Non-invasive vascular elastography is an emerging technique in vascular tissue imaging. During the past decades, several techniques have been suggested to estimate the tissue elasticity by measuring the displacement of the Carotid vessel wall. Cross correlation-based methods are the most prevalent approaches to measure the strain exerted in the wall vessel by the blood pressure. In the case of a low pressure, the displacement is too small to be apparent in ultrasound imaging, especially in the regions far from the center of the vessel, causing a high error of displacement measurement. On the other hand, increasing the compression leads to a relatively large displacement in the regions near the center, which reduces the performance of the cross correlation-based methods. In this study, a non-rigid image registration-based technique is proposed to measure the tissue displacement for a relatively large compression. The results show that the error of the displacement measurement obtained by the proposed method is reduced by increasing the amount of compression while the error of the cross correlationbased method rises for a relatively large compression. We also used the synthetic aperture imaging method, benefiting the directivity diagram, to improve the image quality, especially in the superficial regions. The best relative root-mean-square error (RMSE) of the proposed method and the adaptive cross correlation method were 4.5% and 6%, respectively. Consequently, the proposed algorithm outperforms the conventional method and reduces the relative RMSE by 25%.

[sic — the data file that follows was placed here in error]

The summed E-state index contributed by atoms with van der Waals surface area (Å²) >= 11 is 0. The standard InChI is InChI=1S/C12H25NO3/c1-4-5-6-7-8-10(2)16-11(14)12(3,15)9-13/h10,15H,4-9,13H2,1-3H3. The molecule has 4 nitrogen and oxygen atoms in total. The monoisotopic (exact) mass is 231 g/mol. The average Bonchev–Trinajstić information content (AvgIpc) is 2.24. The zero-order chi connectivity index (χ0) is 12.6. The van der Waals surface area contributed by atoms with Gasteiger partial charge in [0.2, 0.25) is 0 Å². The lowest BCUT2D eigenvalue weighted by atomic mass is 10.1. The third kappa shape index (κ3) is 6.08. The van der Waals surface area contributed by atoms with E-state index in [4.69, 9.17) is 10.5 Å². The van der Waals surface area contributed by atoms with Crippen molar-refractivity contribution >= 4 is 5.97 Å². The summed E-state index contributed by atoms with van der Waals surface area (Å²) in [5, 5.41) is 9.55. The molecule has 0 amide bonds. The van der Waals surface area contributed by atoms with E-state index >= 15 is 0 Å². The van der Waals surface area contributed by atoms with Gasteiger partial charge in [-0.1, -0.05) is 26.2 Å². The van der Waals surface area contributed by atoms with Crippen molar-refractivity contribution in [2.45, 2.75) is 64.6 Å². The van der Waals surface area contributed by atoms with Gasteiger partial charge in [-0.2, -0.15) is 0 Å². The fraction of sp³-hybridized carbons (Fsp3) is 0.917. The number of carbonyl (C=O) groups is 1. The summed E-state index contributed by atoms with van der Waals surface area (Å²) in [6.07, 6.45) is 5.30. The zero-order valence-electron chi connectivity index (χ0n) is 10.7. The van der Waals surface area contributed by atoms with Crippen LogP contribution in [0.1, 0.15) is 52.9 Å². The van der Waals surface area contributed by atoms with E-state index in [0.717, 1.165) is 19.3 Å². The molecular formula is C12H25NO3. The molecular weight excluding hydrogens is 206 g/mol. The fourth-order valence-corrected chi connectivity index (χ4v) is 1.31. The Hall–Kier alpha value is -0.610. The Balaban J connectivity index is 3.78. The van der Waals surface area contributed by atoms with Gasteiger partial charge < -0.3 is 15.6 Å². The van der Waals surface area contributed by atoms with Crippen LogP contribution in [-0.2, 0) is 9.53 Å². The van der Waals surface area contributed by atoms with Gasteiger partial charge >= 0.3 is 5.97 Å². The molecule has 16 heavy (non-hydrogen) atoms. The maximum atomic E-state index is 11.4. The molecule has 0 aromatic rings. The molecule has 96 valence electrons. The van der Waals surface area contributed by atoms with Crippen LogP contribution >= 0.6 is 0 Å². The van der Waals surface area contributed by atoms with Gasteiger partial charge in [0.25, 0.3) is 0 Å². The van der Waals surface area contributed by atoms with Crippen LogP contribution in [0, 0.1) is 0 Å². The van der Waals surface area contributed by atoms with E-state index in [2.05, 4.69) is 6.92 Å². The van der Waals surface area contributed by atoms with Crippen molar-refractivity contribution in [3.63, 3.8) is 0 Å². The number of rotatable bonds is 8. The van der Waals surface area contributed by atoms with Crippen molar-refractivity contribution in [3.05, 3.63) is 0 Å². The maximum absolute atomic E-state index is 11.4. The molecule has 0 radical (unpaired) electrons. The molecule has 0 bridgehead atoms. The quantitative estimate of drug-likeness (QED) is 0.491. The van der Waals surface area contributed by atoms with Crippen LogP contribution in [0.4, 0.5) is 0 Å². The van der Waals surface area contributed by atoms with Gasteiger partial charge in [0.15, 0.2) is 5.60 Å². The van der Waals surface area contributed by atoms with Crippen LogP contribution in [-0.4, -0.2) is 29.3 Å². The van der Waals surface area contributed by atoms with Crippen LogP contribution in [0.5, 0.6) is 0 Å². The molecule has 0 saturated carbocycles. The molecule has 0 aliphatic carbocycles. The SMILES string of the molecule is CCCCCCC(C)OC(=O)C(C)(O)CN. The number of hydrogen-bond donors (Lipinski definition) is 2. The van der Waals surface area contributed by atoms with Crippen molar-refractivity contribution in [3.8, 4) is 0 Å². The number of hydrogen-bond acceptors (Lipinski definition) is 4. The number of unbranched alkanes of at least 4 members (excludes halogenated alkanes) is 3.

Photoacoustic imaging (PAI) is a promising medical imaging modality providing the spatial resolution of ultrasound imaging and the contrast of optical imaging. For linear-array PAI, a beamformer can be used as the reconstruction algorithm. Delay-and-sum (DAS) is the most prevalent beamforming algorithm in PAI. However, using DAS beamformer leads to low-resolution images as well as high sidelobes due to nondesired contribution of off-axis signals. Coherence factor (CF) is a weighting method in which each pixel of the reconstructed image is weighted, based on the spatial spectrum of the aperture, to mainly improve the contrast. We demonstrate that the numerator of the formula of CF contains a DAS algebra and propose the use of a delay-multiply-and-sum beamformer instead of the available DAS on the numerator. The proposed weighting technique, modified CF (MCF), has been evaluated numerically and experimentally compared to CF. It was shown that MCF leads to lower sidelobes and better detectable targets. The quantitative results of the experiment (using wire targets) show that MCF leads to for about 45% and 40% improvement, in comparison with CF, in the terms of signal-to-noise ratio and full-width-half-maximum, respectively.